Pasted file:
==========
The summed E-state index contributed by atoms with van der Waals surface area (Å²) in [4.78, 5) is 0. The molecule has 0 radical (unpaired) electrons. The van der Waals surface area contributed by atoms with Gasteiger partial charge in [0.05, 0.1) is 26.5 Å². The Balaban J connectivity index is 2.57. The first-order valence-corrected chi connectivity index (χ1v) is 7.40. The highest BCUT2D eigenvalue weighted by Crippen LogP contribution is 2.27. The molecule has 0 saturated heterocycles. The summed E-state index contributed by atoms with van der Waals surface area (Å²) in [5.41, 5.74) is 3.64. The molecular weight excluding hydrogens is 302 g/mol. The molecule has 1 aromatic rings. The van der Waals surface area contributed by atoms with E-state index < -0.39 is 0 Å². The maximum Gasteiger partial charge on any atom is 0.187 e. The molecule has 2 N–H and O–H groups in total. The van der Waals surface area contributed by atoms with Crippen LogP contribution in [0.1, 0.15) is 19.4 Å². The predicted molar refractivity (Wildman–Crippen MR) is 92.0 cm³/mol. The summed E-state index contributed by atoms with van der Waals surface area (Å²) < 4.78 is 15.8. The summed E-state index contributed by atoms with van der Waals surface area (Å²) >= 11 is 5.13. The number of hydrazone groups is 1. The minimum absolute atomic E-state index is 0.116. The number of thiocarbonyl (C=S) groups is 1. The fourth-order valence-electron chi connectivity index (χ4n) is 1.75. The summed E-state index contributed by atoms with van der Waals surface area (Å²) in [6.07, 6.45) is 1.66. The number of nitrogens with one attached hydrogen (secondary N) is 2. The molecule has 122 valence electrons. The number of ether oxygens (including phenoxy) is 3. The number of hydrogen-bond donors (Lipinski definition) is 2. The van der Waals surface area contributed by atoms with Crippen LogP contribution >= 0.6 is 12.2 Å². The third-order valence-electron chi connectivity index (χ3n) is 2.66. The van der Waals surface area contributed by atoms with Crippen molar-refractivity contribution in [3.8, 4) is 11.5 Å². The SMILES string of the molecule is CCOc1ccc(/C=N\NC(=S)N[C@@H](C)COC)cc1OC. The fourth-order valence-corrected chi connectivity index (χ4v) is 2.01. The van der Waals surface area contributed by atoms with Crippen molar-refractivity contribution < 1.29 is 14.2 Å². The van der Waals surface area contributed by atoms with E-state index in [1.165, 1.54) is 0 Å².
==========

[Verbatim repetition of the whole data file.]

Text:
The summed E-state index contributed by atoms with van der Waals surface area (Å²) in [4.78, 5) is 0. The molecule has 0 radical (unpaired) electrons. The van der Waals surface area contributed by atoms with Gasteiger partial charge in [0.05, 0.1) is 26.5 Å². The Balaban J connectivity index is 2.57. The first-order valence-corrected chi connectivity index (χ1v) is 7.40. The highest BCUT2D eigenvalue weighted by Crippen LogP contribution is 2.27. The molecule has 0 saturated heterocycles. The summed E-state index contributed by atoms with van der Waals surface area (Å²) in [5.41, 5.74) is 3.64. The molecular weight excluding hydrogens is 302 g/mol. The molecule has 1 aromatic rings. The van der Waals surface area contributed by atoms with E-state index < -0.39 is 0 Å². The maximum Gasteiger partial charge on any atom is 0.187 e. The molecule has 2 N–H and O–H groups in total. The van der Waals surface area contributed by atoms with Crippen LogP contribution in [0.1, 0.15) is 19.4 Å². The predicted molar refractivity (Wildman–Crippen MR) is 92.0 cm³/mol. The summed E-state index contributed by atoms with van der Waals surface area (Å²) < 4.78 is 15.8. The summed E-state index contributed by atoms with van der Waals surface area (Å²) >= 11 is 5.13. The number of hydrazone groups is 1. The minimum absolute atomic E-state index is 0.116. The number of thiocarbonyl (C=S) groups is 1. The fourth-order valence-electron chi connectivity index (χ4n) is 1.75. The summed E-state index contributed by atoms with van der Waals surface area (Å²) in [6.07, 6.45) is 1.66. The number of nitrogens with one attached hydrogen (secondary N) is 2. The molecule has 122 valence electrons. The number of ether oxygens (including phenoxy) is 3. The number of hydrogen-bond donors (Lipinski definition) is 2. The van der Waals surface area contributed by atoms with Crippen LogP contribution >= 0.6 is 12.2 Å². The third-order valence-electron chi connectivity index (χ3n) is 2.66. The van der Waals surface area contributed by atoms with Crippen molar-refractivity contribution in [3.8, 4) is 11.5 Å². The SMILES string of the molecule is CCOc1ccc(/C=N\NC(=S)N[C@@H](C)COC)cc1OC. The fourth-order valence-corrected chi connectivity index (χ4v) is 2.01. The van der Waals surface area contributed by atoms with Crippen molar-refractivity contribution < 1.29 is 14.2 Å². The van der Waals surface area contributed by atoms with E-state index in [1.165, 1.54) is 0 Å².